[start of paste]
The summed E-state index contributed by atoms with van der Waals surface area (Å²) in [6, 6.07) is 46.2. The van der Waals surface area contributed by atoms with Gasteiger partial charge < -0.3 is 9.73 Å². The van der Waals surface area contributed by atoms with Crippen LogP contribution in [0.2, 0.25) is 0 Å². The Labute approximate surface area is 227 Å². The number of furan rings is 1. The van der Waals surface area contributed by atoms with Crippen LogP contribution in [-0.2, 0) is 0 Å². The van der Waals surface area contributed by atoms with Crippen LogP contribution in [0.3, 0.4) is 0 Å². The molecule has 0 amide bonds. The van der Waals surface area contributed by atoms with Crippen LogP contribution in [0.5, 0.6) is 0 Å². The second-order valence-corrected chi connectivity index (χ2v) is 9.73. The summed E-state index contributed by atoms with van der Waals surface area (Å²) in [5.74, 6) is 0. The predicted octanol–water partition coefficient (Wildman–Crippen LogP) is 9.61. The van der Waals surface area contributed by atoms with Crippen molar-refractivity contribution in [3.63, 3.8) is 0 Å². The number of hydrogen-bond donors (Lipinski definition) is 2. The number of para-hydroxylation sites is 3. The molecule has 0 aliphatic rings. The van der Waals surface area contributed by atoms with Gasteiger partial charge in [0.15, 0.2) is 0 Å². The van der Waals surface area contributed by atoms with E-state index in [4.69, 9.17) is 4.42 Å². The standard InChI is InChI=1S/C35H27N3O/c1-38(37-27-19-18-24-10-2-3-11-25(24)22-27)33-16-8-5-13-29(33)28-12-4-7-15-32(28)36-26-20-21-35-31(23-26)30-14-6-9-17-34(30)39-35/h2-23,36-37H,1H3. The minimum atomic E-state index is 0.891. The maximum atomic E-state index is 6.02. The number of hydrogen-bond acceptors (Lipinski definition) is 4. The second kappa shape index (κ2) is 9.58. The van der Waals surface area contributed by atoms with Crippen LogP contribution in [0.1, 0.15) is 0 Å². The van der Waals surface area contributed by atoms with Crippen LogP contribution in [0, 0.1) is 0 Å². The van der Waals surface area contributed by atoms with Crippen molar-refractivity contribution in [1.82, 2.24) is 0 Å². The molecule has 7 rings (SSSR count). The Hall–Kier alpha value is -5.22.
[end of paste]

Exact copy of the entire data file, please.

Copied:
The summed E-state index contributed by atoms with van der Waals surface area (Å²) in [6, 6.07) is 46.2. The van der Waals surface area contributed by atoms with Gasteiger partial charge < -0.3 is 9.73 Å². The van der Waals surface area contributed by atoms with Crippen LogP contribution in [0.2, 0.25) is 0 Å². The Labute approximate surface area is 227 Å². The number of furan rings is 1. The van der Waals surface area contributed by atoms with Crippen LogP contribution in [-0.2, 0) is 0 Å². The van der Waals surface area contributed by atoms with Crippen LogP contribution in [0.3, 0.4) is 0 Å². The molecule has 0 amide bonds. The van der Waals surface area contributed by atoms with Crippen LogP contribution in [0.5, 0.6) is 0 Å². The second-order valence-corrected chi connectivity index (χ2v) is 9.73. The summed E-state index contributed by atoms with van der Waals surface area (Å²) in [5.74, 6) is 0. The predicted octanol–water partition coefficient (Wildman–Crippen LogP) is 9.61. The van der Waals surface area contributed by atoms with Crippen molar-refractivity contribution in [3.63, 3.8) is 0 Å². The number of hydrogen-bond donors (Lipinski definition) is 2. The number of para-hydroxylation sites is 3. The molecule has 0 aliphatic rings. The van der Waals surface area contributed by atoms with Gasteiger partial charge in [0.15, 0.2) is 0 Å². The van der Waals surface area contributed by atoms with E-state index in [4.69, 9.17) is 4.42 Å². The standard InChI is InChI=1S/C35H27N3O/c1-38(37-27-19-18-24-10-2-3-11-25(24)22-27)33-16-8-5-13-29(33)28-12-4-7-15-32(28)36-26-20-21-35-31(23-26)30-14-6-9-17-34(30)39-35/h2-23,36-37H,1H3. The minimum atomic E-state index is 0.891. The maximum atomic E-state index is 6.02. The number of hydrogen-bond acceptors (Lipinski definition) is 4. The second kappa shape index (κ2) is 9.58. The van der Waals surface area contributed by atoms with Crippen LogP contribution in [0.1, 0.15) is 0 Å². The van der Waals surface area contributed by atoms with Crippen LogP contribution in [0, 0.1) is 0 Å². The van der Waals surface area contributed by atoms with Crippen molar-refractivity contribution in [1.82, 2.24) is 0 Å². The molecule has 7 rings (SSSR count). The Hall–Kier alpha value is -5.22.